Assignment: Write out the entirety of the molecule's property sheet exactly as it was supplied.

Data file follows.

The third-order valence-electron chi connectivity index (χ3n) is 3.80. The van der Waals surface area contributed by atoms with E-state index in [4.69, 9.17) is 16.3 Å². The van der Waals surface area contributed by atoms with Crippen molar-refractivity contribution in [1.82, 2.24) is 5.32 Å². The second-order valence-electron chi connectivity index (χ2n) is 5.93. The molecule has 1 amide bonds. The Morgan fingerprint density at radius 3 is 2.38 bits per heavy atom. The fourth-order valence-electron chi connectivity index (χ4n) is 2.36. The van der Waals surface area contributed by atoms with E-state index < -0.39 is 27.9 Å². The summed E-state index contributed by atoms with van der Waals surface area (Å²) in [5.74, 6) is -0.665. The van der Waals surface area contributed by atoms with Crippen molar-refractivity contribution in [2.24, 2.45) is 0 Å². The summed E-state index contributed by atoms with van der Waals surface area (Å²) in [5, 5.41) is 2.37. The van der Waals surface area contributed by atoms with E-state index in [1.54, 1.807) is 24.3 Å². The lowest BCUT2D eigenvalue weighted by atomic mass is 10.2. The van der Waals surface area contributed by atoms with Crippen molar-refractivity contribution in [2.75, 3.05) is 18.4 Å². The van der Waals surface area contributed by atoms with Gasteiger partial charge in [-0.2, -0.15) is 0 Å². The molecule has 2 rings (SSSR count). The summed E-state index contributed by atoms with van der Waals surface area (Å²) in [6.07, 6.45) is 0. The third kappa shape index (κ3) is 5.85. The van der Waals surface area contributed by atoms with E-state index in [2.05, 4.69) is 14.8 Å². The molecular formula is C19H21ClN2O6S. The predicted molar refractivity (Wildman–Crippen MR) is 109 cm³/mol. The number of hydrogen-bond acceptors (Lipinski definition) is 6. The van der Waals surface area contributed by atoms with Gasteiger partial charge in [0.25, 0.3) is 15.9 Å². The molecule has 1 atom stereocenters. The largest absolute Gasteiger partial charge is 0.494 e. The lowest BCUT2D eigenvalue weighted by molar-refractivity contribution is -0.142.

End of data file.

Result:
The third-order valence-electron chi connectivity index (χ3n) is 3.80. The van der Waals surface area contributed by atoms with E-state index in [4.69, 9.17) is 16.3 Å². The van der Waals surface area contributed by atoms with Crippen molar-refractivity contribution in [1.82, 2.24) is 5.32 Å². The second-order valence-electron chi connectivity index (χ2n) is 5.93. The molecule has 1 amide bonds. The Morgan fingerprint density at radius 3 is 2.38 bits per heavy atom. The fourth-order valence-electron chi connectivity index (χ4n) is 2.36. The van der Waals surface area contributed by atoms with E-state index < -0.39 is 27.9 Å². The summed E-state index contributed by atoms with van der Waals surface area (Å²) in [5.74, 6) is -0.665. The van der Waals surface area contributed by atoms with Crippen molar-refractivity contribution in [2.24, 2.45) is 0 Å². The summed E-state index contributed by atoms with van der Waals surface area (Å²) in [5, 5.41) is 2.37. The van der Waals surface area contributed by atoms with E-state index in [1.54, 1.807) is 24.3 Å². The lowest BCUT2D eigenvalue weighted by atomic mass is 10.2. The van der Waals surface area contributed by atoms with Crippen molar-refractivity contribution in [2.75, 3.05) is 18.4 Å². The van der Waals surface area contributed by atoms with Gasteiger partial charge in [-0.2, -0.15) is 0 Å². The molecule has 2 rings (SSSR count). The summed E-state index contributed by atoms with van der Waals surface area (Å²) in [6.07, 6.45) is 0. The third kappa shape index (κ3) is 5.85. The van der Waals surface area contributed by atoms with E-state index in [2.05, 4.69) is 14.8 Å². The molecular formula is C19H21ClN2O6S. The predicted molar refractivity (Wildman–Crippen MR) is 109 cm³/mol. The number of hydrogen-bond acceptors (Lipinski definition) is 6. The van der Waals surface area contributed by atoms with Gasteiger partial charge in [0.25, 0.3) is 15.9 Å². The molecule has 1 atom stereocenters. The largest absolute Gasteiger partial charge is 0.494 e. The lowest BCUT2D eigenvalue weighted by molar-refractivity contribution is -0.142.